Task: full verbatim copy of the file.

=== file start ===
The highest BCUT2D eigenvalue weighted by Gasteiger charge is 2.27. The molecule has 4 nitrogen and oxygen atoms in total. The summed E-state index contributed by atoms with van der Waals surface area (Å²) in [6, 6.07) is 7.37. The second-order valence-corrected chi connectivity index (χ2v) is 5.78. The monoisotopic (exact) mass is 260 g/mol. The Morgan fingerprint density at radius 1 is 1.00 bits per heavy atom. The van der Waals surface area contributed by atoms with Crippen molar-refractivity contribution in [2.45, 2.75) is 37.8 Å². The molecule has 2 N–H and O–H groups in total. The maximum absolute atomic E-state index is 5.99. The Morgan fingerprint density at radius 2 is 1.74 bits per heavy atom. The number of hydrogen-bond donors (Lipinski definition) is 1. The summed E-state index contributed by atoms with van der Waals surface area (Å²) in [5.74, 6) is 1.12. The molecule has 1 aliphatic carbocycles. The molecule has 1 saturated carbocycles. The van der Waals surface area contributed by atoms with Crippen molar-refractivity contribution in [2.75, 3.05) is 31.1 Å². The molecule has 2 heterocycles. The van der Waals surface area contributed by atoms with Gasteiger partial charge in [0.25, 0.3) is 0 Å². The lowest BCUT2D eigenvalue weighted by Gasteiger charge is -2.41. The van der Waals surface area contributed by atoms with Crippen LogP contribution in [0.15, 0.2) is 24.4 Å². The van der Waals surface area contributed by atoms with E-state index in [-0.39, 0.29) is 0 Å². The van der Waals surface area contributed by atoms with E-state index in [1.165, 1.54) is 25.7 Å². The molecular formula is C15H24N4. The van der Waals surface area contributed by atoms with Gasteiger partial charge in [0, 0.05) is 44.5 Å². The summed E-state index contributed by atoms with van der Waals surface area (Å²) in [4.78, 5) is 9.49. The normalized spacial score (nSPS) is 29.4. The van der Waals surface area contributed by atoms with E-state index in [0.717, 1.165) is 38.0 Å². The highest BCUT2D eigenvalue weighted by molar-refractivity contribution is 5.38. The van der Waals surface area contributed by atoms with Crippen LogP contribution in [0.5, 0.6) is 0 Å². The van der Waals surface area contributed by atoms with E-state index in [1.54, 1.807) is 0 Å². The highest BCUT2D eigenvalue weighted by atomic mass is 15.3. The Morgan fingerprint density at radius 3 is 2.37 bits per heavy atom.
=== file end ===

The highest BCUT2D eigenvalue weighted by Gasteiger charge is 2.27. The molecule has 4 nitrogen and oxygen atoms in total. The summed E-state index contributed by atoms with van der Waals surface area (Å²) in [6, 6.07) is 7.37. The second-order valence-corrected chi connectivity index (χ2v) is 5.78. The monoisotopic (exact) mass is 260 g/mol. The Morgan fingerprint density at radius 1 is 1.00 bits per heavy atom. The van der Waals surface area contributed by atoms with Crippen molar-refractivity contribution in [2.45, 2.75) is 37.8 Å². The molecule has 2 N–H and O–H groups in total. The maximum absolute atomic E-state index is 5.99. The Morgan fingerprint density at radius 2 is 1.74 bits per heavy atom. The number of hydrogen-bond donors (Lipinski definition) is 1. The summed E-state index contributed by atoms with van der Waals surface area (Å²) in [5.74, 6) is 1.12. The molecule has 1 aliphatic carbocycles. The molecule has 1 saturated carbocycles. The van der Waals surface area contributed by atoms with Crippen molar-refractivity contribution in [2.75, 3.05) is 31.1 Å². The molecule has 2 heterocycles. The van der Waals surface area contributed by atoms with Gasteiger partial charge in [0.25, 0.3) is 0 Å². The lowest BCUT2D eigenvalue weighted by Gasteiger charge is -2.41. The van der Waals surface area contributed by atoms with Crippen LogP contribution in [0.15, 0.2) is 24.4 Å². The van der Waals surface area contributed by atoms with E-state index in [-0.39, 0.29) is 0 Å². The van der Waals surface area contributed by atoms with E-state index in [1.165, 1.54) is 25.7 Å². The molecular formula is C15H24N4. The van der Waals surface area contributed by atoms with Gasteiger partial charge in [0, 0.05) is 44.5 Å². The summed E-state index contributed by atoms with van der Waals surface area (Å²) in [4.78, 5) is 9.49. The normalized spacial score (nSPS) is 29.4. The van der Waals surface area contributed by atoms with E-state index in [0.717, 1.165) is 38.0 Å². The highest BCUT2D eigenvalue weighted by molar-refractivity contribution is 5.38. The van der Waals surface area contributed by atoms with Crippen LogP contribution in [0.5, 0.6) is 0 Å². The van der Waals surface area contributed by atoms with E-state index in [1.54, 1.807) is 0 Å². The highest BCUT2D eigenvalue weighted by atomic mass is 15.3. The Morgan fingerprint density at radius 3 is 2.37 bits per heavy atom.